Victory Records

As music (and the industry it unfortunately produced) has evolved over the years, in formant, style and audience, it has from time to time produced some rather mutant creations that are often both loved and despised with equal un-interest. Take today’s standard pop music: it’s bland because bland is safe and predictable, like airbags and McDonalds. However, pop also has to fresh because it is so easily forgotten. So every year or so pop gets a makeover and the new brood of musicians emerges to deeply embrace a lifestyle-look that in hindsight will later seem pretty silly (each generation has their own version of spandex, mullets, female underarm hair, etc.).

Well, that next generation is upon us like those 17-year cicada’s we’ve been told will soon start emerging to buzz, swooping at us and ruining our credit rating, and this is what It will be like: It will have a good bed head, a fresh, privileged mind, and at least 10,000 friends on MySpace. All the girls will have the tattoos now and be bisexual virgins, and the boys will all have emotional problems and issues with things they know absolutely nothing about, like, oh, let’s say Iraq.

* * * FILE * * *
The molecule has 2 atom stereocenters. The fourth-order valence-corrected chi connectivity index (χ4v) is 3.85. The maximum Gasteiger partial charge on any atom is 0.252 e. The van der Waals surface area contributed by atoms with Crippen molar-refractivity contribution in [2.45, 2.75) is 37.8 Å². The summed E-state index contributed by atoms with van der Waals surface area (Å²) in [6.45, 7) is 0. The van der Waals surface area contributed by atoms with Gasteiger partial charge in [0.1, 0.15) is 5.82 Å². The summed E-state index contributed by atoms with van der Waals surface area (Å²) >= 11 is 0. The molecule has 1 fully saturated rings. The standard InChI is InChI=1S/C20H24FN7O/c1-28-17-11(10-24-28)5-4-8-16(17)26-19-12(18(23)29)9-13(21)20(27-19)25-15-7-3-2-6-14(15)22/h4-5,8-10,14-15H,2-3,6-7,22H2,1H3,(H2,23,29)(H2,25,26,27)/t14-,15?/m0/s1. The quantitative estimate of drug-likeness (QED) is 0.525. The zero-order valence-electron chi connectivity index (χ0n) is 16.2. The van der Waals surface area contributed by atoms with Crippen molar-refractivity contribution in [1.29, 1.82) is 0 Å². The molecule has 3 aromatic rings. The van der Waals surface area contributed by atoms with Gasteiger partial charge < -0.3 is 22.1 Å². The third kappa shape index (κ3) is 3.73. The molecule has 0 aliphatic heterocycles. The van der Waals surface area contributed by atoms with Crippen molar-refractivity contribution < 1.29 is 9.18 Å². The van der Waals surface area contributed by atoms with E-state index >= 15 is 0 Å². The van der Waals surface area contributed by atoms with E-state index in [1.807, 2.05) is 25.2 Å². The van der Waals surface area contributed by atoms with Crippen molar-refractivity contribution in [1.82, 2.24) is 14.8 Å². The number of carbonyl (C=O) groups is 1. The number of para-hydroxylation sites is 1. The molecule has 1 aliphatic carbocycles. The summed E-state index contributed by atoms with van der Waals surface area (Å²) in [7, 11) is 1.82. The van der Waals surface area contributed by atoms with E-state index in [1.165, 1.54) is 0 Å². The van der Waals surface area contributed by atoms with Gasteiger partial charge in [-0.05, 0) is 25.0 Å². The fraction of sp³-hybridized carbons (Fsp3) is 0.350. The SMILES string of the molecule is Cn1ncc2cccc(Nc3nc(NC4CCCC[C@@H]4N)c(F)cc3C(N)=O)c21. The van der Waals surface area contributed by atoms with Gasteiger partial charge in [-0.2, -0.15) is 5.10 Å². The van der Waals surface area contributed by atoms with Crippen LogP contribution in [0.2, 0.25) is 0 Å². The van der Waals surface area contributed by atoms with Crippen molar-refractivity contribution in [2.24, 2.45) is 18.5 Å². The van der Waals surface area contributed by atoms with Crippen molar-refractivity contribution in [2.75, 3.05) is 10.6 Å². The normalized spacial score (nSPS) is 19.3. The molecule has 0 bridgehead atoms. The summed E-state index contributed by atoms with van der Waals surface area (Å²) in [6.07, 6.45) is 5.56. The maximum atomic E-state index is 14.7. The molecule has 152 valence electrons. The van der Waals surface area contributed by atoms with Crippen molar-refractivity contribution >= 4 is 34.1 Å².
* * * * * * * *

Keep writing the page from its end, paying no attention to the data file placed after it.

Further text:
Just think about it: If forty is the new thirty, fifty the new forty and so on, doesn’t that mean that twenty is the new…ten? Not that the Imperial Empire — er, music industry cares: They’re grooming anything they can find into the next potential My Chemical Romance (who, according to the 3rd law of the musical conservation of energy will implode any day now…).